The funniest are from the “functional fitness” people, but they will never be as functionally fit or strong as a grappler/boxer or strongman competitor who does non of the strange circus tricks often advocated (Bent over rows while balancing on a bosu ball anyone?)

Stick to the basics. Get results. End of.

PS Don’t forget, No Equipment, No Excuses – Bodyweight training for the home, office or on the road is on special offer for the next two weeks only, get it while it’s cheap!It will show you the best bodyweight only drills to complement your daily life, with progressions from beginner to advanced, with no fancy b*ll*cks.

Regards

Wild Geese
every cause but our own
Kenpo / Eskrima / BJJ / Strength & Conditioning
www.wildgeesema.com/ wildgeesema.blogspot.com
info@wildgeesema.com
+353 87 672 6090
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Do you run with the herd?

Ever watch the discovery channel? How about David Attenborough shows?

Do you notice how the predators always pick out the weakest in the heard and focus all of their attacking focus and power onto that single individual.

People aren’t much different. I have my students play games. I give them homework. I ask them that when they are on their way home, look around them and check out the herd, see if they can pick out the weakest, who would they hunt if they were the predator.

The object of the exercise is twofold. On one hand the students are learning what it is that a potential attacker looks for, while on the other it raises their awareness level in order to spot potential threats.

By putting themselves into the mind of a hunter, they can see other peoples weaknesses and learn to avoid the same mistakes that they are seeing around them.
Plus simply being more aware of those around them makes them instantly less attractive to an attacker.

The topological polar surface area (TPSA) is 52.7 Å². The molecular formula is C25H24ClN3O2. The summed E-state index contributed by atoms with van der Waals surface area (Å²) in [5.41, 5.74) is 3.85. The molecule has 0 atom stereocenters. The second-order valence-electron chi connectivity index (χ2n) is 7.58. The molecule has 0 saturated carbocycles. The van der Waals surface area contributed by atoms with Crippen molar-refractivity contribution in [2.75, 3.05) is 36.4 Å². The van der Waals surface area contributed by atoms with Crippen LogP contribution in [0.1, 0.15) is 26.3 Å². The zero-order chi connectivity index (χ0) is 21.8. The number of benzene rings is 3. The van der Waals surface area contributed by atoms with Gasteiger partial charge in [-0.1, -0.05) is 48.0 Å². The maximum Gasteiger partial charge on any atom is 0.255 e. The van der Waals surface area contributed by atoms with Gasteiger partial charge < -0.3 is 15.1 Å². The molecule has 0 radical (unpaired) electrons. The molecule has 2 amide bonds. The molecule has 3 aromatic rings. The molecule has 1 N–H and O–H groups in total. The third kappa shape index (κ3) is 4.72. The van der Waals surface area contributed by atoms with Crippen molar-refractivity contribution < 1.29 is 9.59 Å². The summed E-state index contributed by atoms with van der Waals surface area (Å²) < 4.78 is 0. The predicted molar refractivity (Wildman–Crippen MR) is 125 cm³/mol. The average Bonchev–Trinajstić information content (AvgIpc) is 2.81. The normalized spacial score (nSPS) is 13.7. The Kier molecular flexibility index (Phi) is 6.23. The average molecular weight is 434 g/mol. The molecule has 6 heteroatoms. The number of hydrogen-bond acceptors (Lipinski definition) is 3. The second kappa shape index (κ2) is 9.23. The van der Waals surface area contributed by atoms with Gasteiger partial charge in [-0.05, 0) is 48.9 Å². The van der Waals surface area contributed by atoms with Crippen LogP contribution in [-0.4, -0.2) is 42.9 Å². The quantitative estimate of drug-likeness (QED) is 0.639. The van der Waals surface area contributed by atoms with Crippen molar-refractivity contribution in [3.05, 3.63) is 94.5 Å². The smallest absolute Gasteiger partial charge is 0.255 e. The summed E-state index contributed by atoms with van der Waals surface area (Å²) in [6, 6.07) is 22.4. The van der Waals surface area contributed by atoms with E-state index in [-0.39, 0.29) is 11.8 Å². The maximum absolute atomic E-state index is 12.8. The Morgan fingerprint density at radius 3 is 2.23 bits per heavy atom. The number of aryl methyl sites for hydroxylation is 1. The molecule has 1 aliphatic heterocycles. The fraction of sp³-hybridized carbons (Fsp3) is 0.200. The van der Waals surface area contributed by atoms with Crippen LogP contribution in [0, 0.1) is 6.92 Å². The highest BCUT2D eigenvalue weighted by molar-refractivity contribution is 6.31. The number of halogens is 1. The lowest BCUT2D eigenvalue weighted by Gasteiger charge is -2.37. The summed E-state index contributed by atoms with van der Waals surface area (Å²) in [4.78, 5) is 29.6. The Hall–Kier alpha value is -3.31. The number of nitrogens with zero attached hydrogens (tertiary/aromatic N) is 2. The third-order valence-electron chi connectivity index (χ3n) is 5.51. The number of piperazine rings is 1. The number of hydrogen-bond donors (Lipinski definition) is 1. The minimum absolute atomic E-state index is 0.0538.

Think about it, two people walking along, identical size, gender dress etc except one has their head down, earphones in and are obviously daydreaming, the other is walking tall and striding confidently.

You are looking for an easy target, which of them would you choose?

Enough said.

Separate yourself from the herd, don’t be a target.

Wild Geese
www.wildgeesema.com
www.wg-fit.com
any cause but our own

A Reductionist Approach to Fitness?

This is a guest post from fellow scotsman, martial artist and trainer Alwyn Cosgrove. Alwyn may have crossed over to the darkside by moving to the politically correct US, but he still doesn’t mind his P’s and Q’s when it comes to talking about the state of the fitness industry.

Read on…

Wednesday, June 25, 2008

A Reductionist Approach to Fitness?

In 1993 the ultimate fighting championship was created.

The initial concept was to determine which martial art – under a no holds barred scenario was superior.

It was karate vs judo vs wrestling vs boxing etc.

Fast forward 15 years…..

We no longer talk about martial art styles — we talk about MIXED martial arts. It’s a mainstream term.

We no longer use the term ‘style’ to describe a fighter — we say “he has good stand-up” or a “good ground game”.

Because martial arts have evolved and have embraced a totality.

Styles were a reductionist approach.

A strong guy went to wrestling. A good striker went to kickboxing etc….

But a holistic or total approach to fighting was always superior. And it’s a mixed system.